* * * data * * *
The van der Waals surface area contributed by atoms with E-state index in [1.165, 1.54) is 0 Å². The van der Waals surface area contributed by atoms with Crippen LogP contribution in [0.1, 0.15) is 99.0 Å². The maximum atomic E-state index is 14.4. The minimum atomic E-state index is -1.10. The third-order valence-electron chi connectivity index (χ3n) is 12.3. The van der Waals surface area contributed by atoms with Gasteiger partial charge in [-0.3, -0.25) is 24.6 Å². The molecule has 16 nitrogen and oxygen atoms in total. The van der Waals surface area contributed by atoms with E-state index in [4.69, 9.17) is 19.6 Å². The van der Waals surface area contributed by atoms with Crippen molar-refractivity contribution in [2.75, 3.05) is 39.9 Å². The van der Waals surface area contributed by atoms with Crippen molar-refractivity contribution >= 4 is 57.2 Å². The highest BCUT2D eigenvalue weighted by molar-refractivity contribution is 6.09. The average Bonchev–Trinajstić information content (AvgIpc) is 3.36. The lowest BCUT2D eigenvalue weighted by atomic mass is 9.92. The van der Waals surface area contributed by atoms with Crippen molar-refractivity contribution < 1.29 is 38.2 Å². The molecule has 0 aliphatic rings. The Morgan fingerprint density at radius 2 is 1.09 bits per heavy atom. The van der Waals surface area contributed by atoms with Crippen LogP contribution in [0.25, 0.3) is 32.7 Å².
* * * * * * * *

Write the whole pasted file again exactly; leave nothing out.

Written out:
The van der Waals surface area contributed by atoms with E-state index in [1.165, 1.54) is 0 Å². The van der Waals surface area contributed by atoms with Crippen LogP contribution in [0.1, 0.15) is 99.0 Å². The maximum atomic E-state index is 14.4. The minimum atomic E-state index is -1.10. The third-order valence-electron chi connectivity index (χ3n) is 12.3. The van der Waals surface area contributed by atoms with Gasteiger partial charge in [-0.3, -0.25) is 24.6 Å². The molecule has 16 nitrogen and oxygen atoms in total. The van der Waals surface area contributed by atoms with E-state index in [4.69, 9.17) is 19.6 Å². The van der Waals surface area contributed by atoms with Crippen molar-refractivity contribution in [2.75, 3.05) is 39.9 Å². The van der Waals surface area contributed by atoms with Crippen molar-refractivity contribution >= 4 is 57.2 Å². The highest BCUT2D eigenvalue weighted by molar-refractivity contribution is 6.09. The average Bonchev–Trinajstić information content (AvgIpc) is 3.36. The lowest BCUT2D eigenvalue weighted by atomic mass is 9.92. The van der Waals surface area contributed by atoms with Crippen molar-refractivity contribution < 1.29 is 38.2 Å². The molecule has 0 aliphatic rings. The Morgan fingerprint density at radius 2 is 1.09 bits per heavy atom. The van der Waals surface area contributed by atoms with Crippen LogP contribution in [0.25, 0.3) is 32.7 Å².